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Ask James Caan – Issue 97

Written by Kimberley Startup | May 30, 2012 | 0 Comments

James Caan Online RecruitmentDear Member,

Today’s job search strategies are about creating your own luck, using the increased competition to prove your real worth and understanding the value of your own personal brand.

As an employer, I’m regularly approached by job seekers who ask me how to differentiate themselves from the competition.

When it comes to hiring, I’m always looking for a glimpse, a glint of real passion for a job. Of course you need the required skills, but to make an impression in today’s market, you need to learn how to re-position your skill set to meet employer’s changing needs.

The job market is tight and you can’t just rely on traditional skills. It’s going to be a challenge, but one that’s worthy of investing the extra effort.

This week I received a letter from Keith, an experienced Oracle Database Administrator who, after 19 years, was made redundant. He has had a number of highly competitive interviews and received great feedback from all of them but with no success. He now wants to know if there any tips for him to ensure he maximises his future opportunities.

Keith, unfortunately, the concept of a ‘job for life’ has long gone. The market is job short and candidate rich, which makes competition for vacancies at an all-time high.

To put it into context, the harsh reality is that from an employer’s point-of-view, there is a glut of good candidates, we’re spoilt for choice. Hiring managers are facing growing inboxes, full of applications; and they are fast learning that there is no need to take unnecessary risks when it comes to hiring.

Searching for a job after 19 years following redundancy is going to be hard. It will require you to leave your comfort zone and understand the value of your skills in today’s market. Most importantly, however, is perseverance and resilience.

And I don’t mean soldiering on, sending 200 CVs to employers. Rather you need to engage in a new way of thinking, exploring new avenues and identifying what additional skills you can bring to the table.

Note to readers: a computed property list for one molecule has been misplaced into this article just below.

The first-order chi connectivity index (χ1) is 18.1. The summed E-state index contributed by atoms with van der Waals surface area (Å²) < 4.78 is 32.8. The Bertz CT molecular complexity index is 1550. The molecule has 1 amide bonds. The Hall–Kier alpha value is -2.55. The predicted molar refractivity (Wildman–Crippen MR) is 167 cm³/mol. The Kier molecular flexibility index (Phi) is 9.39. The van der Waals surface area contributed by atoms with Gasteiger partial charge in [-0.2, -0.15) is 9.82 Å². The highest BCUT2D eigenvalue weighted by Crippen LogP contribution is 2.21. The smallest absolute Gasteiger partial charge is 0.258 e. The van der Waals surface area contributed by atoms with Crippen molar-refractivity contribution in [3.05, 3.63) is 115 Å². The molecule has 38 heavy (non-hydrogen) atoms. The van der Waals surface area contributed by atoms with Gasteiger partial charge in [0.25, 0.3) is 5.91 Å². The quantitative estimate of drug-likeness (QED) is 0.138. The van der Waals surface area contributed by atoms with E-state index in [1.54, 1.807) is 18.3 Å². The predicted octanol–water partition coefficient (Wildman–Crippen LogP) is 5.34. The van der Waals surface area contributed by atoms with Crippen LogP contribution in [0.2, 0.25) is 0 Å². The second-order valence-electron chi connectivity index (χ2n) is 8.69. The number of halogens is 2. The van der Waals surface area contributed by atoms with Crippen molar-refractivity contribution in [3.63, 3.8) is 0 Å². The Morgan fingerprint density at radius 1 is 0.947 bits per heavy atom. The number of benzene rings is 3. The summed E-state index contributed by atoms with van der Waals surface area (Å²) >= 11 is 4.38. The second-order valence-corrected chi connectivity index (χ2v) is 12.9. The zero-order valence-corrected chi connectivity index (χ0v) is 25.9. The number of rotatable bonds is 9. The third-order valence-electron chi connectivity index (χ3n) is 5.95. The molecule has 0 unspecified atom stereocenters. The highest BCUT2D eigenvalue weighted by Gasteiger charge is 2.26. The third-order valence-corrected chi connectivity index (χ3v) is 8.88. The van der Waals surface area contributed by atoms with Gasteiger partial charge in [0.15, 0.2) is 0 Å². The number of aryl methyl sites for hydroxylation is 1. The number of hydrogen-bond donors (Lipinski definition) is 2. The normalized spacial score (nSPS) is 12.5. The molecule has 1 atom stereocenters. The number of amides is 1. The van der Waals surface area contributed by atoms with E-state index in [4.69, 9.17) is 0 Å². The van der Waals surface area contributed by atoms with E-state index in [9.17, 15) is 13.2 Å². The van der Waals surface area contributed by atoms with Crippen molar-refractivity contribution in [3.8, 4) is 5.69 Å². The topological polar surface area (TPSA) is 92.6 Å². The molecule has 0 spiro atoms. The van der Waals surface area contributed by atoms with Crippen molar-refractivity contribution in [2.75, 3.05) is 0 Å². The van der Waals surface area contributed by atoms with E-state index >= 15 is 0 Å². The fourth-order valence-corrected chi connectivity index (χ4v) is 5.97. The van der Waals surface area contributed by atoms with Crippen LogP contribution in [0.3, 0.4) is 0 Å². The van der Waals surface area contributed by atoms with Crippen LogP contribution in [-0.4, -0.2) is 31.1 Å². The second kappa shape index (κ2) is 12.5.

Don’t focus on your own concerns and needs – try and think about what a potential employer is going to be looking for.

To get further insight, I spoke with Chris Jones from Nymad http://www.nymad.co.uk who had this advice for Keith:

‘Keith, in today’s market, it’s not enough just to have the primary skill set that is required, that should almost be a given or why apply? You need to bring out those other skills that will make the difference to your new employer. Skills like exceptional customer service, going the extra mile (but make sure to discuss examples), and taking the time to understand the business process that your technology skills support.

This makes it easier for you to earn the trust and respect of the business community. Above all show your flexibility to embrace new skills, working patterns and new experiences and make the hiring company believe that you will grow with them.

‘At Nymad this is an area we are keen to develop as it’s the trust and bonds built with our customers that define our value. We can only achieve this with people who share this with us so we spend more time analysing these skills in interview than we do the easy to prove technical skills’.

Chris’ advice clearly demonstrates just how employers are looking for applicants who don’t just tick all the boxes, but instead, provide the overall package.

When you’re sitting in front of the employer, the fact that you don’t have the perfect CV doesn’t mean you can’t do the job. There’s no such thing as the perfect candidate.

You do, however, need to re-package your skills to match the employers’ needs. You may be up against another five, six, seven applicants – all with the same skill set as you – so what’s going to differentiate you?

Best of luck,

James Caan

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